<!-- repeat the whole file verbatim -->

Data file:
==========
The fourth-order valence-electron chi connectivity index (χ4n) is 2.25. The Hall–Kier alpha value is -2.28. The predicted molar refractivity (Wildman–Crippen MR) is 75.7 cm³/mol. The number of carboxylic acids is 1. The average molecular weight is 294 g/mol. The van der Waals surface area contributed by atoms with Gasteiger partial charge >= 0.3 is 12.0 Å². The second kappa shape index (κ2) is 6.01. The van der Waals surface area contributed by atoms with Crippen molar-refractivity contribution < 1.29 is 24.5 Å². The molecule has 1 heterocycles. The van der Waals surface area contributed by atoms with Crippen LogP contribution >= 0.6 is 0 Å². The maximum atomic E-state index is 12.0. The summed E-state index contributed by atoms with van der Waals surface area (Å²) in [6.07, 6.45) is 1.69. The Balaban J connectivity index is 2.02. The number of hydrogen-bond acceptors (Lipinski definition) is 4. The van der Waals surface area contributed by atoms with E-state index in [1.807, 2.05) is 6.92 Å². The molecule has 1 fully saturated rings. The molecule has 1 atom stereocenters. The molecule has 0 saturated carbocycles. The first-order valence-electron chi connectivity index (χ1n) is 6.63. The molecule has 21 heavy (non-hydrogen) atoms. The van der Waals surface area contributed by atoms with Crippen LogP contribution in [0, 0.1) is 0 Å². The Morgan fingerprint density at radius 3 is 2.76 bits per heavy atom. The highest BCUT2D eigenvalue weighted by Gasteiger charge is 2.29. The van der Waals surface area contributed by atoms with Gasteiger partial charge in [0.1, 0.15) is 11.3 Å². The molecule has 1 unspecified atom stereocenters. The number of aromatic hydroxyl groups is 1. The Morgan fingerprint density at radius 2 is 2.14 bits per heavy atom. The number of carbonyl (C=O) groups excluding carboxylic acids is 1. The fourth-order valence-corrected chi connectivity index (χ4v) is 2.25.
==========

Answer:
The fourth-order valence-electron chi connectivity index (χ4n) is 2.25. The Hall–Kier alpha value is -2.28. The predicted molar refractivity (Wildman–Crippen MR) is 75.7 cm³/mol. The number of carboxylic acids is 1. The average molecular weight is 294 g/mol. The van der Waals surface area contributed by atoms with Gasteiger partial charge >= 0.3 is 12.0 Å². The second kappa shape index (κ2) is 6.01. The van der Waals surface area contributed by atoms with Crippen molar-refractivity contribution < 1.29 is 24.5 Å². The molecule has 1 heterocycles. The van der Waals surface area contributed by atoms with Crippen LogP contribution >= 0.6 is 0 Å². The maximum atomic E-state index is 12.0. The summed E-state index contributed by atoms with van der Waals surface area (Å²) in [6.07, 6.45) is 1.69. The Balaban J connectivity index is 2.02. The number of hydrogen-bond acceptors (Lipinski definition) is 4. The van der Waals surface area contributed by atoms with E-state index in [1.807, 2.05) is 6.92 Å². The molecule has 1 fully saturated rings. The molecule has 1 atom stereocenters. The molecule has 0 saturated carbocycles. The first-order valence-electron chi connectivity index (χ1n) is 6.63. The molecule has 21 heavy (non-hydrogen) atoms. The van der Waals surface area contributed by atoms with Crippen LogP contribution in [0, 0.1) is 0 Å². The Morgan fingerprint density at radius 3 is 2.76 bits per heavy atom. The highest BCUT2D eigenvalue weighted by Gasteiger charge is 2.29. The van der Waals surface area contributed by atoms with Gasteiger partial charge in [0.1, 0.15) is 11.3 Å². The molecule has 1 unspecified atom stereocenters. The number of aromatic hydroxyl groups is 1. The Morgan fingerprint density at radius 2 is 2.14 bits per heavy atom. The number of carbonyl (C=O) groups excluding carboxylic acids is 1. The fourth-order valence-corrected chi connectivity index (χ4v) is 2.25.